If you took to heart the recent cover story in The Economist, “How Science Goes Wrong,” you might be tempted throw your hands up and stop reading about scientific research entirely. The piece describes how scientists often fail to reproduce some of the most frequently cited findings in their fields, calling their conclusions into question. Science writers have also come under fire recently, most notably Malcolm Gladwell, who according to critics in the The Atlantic, The Wall Street Journal, and Slate, among others, cherry-picks research to fit his thesis and hangs major arguments on poorly replicated studies in his latest book, David and Goliath.
These rebukes are only the latest in what has become a torrent of criticism of the way scientific research is carried out and reported. The catalyst arguably was a paper by the epidemiologist John Ioannidis, provocatively titled “Why Most Research Findings are False,” that got a lot of attention from the popular press, including a 2010 cover story in The Atlantic by David Freedman. In a recent piece in the Columbia Journalism Review, Freedman also blamed science journalism for “a failure … to scrutinize the research it covers.”
Where are the readers in this discussion? Yes, scientists should do high-quality work and journalists should report it responsibly, but readers should be discerning and thoughtful information consumers. They can’t expect science writing to provide simple answers to complex questions; in fact, they should be skeptical of any piece that claims to do so. As University of Virginia psychology professor Brian Nosek told me, "Science reporting is not purveying the facts, it's purveying the discovery process, the adventure into the unknown."
Getting the most out of science writing takes work, but it’s vital, and similar to the attention we devote to consuming other products: We check the labels on food packages at the supermarket. We pore over online reviews before making even minor purchases. We should put the same care into the way we absorb scientific information, which has the power to shape the way we live.
To be a thoughtful reader, there are a few questions you should ask yourself whenever you read a popular science piece. I’ll use Hanna Rosin’s 2009 story in The Atlantic, about the evidence for and against the benefits of breastfeeding, as an example, because it addresses these questions especially well.
What’s the Big Picture?
A lot of science writing focuses on single studies. But each study is only a piece of the puzzle; look for writing that provides context. Before delving into the research on breastfeeding in her piece, Rosin provides historical background that helps explain why people have such strong feelings about breastfeeding and formula. She describes, for example, how some of the concern about formula stemmed from an international scandal in the 1970s, in which babies who were formula-fed in South America and Africa were more likely to die than those who were breastfed. It turned out that this was because mothers were using contaminated water or rationing formula because it was so expensive. Still, she writes, “the whole episode turned breast-feeding advocates and formula makers into Crips and Bloods, and introduced the take-no-prisoners turf war between them that continues to this day.”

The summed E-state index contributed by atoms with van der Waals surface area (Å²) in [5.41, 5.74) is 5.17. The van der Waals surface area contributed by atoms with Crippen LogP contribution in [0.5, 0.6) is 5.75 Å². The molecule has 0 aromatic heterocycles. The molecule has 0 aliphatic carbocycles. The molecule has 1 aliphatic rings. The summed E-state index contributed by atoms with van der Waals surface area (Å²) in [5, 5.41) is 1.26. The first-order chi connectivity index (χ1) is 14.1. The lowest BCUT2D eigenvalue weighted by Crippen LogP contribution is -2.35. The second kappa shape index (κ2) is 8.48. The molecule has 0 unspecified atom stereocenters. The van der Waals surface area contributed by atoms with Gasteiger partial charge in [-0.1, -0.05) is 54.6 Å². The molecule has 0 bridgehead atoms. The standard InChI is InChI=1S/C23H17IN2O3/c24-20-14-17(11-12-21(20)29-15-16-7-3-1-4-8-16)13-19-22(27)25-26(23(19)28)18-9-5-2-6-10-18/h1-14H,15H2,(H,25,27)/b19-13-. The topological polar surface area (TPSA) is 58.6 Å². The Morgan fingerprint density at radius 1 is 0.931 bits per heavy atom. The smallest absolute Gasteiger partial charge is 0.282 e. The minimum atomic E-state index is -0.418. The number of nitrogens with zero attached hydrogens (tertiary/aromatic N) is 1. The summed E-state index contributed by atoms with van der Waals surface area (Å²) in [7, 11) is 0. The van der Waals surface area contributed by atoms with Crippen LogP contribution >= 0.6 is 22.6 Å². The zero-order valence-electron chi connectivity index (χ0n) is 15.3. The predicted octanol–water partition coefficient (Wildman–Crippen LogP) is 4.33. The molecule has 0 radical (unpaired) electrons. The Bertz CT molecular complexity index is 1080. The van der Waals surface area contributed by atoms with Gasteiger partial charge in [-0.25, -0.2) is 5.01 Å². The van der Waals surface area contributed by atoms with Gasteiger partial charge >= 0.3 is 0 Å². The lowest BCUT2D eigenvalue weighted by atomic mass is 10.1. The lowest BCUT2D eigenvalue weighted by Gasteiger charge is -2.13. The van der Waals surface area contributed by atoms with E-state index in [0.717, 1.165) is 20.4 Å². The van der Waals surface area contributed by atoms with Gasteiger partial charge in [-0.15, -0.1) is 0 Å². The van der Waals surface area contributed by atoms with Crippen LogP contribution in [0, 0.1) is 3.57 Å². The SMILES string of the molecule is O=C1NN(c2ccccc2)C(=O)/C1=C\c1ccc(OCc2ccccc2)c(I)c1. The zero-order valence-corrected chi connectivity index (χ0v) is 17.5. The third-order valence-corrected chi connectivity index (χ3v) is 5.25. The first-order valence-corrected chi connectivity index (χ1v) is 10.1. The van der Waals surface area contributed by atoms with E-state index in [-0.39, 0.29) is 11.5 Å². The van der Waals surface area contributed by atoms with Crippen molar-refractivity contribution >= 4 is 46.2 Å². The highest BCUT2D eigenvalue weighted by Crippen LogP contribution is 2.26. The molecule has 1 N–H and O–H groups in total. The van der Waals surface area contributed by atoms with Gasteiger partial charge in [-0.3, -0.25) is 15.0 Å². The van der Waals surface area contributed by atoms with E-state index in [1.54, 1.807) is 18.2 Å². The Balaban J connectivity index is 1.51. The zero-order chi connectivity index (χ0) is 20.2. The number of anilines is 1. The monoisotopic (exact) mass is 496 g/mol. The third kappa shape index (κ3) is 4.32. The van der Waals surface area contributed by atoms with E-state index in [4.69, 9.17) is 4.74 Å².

Her review of the breastfeeding research is similarly nuanced. The article’s title, “The Case Against Breastfeeding,” suggests a diatribe, but the piece itself provides an even-handed review of the literature, describing studies that have found evidence for the benefits of breastfeeding and others that have not. In this way, she builds toward her overall conclusion: that claims about the benefits of breastfeeding have been overstated.
Even a good study has limitations and weaknesses. Usually the researchers are direct about these in academic papers, and do a decent job of explaining how they might detract from the study’s conclusions. Look for science writers to be similarly frank. Examples of weaknesses include: samples that are either very small (which makes it difficult to find a statistically significant difference) or very large (which means tiny, basically meaningless effects might still be statistically significant), or are somehow unrepresentative of the population they’re trying to understand (studying animals to learn about human diseases, for example).
Also look for a popular science piece to identify methodological weaknesses that might have undermined the study’s findings. In her piece, Rosin points out a “glaring flaw” with most research on breastfeeding: mothers who choose to breastfeed probably differ in many ways—income, education level, race—from those who don’t, and any of these factors could influence a child’s development. Even cleverly designed sibling studies, which compare mothers who fed their children differently—say, breastfeeding the first child but using formula for subsequent children—can’t completely address these confounds, Rosin points out. A mother might treat her children differently in ways other than feeding—for example, lavishing more attention on her first child than on her second and third. By pointing out the weaknesses in some of the breastfeeding studies, Rosin helps explain the contradictory literature: Studies that found evidence for benefits tended to be those that did not account for these potential confounds, whereas those that found little or no evidence for breastfeeding’s benefits were usually well-designed and controlled.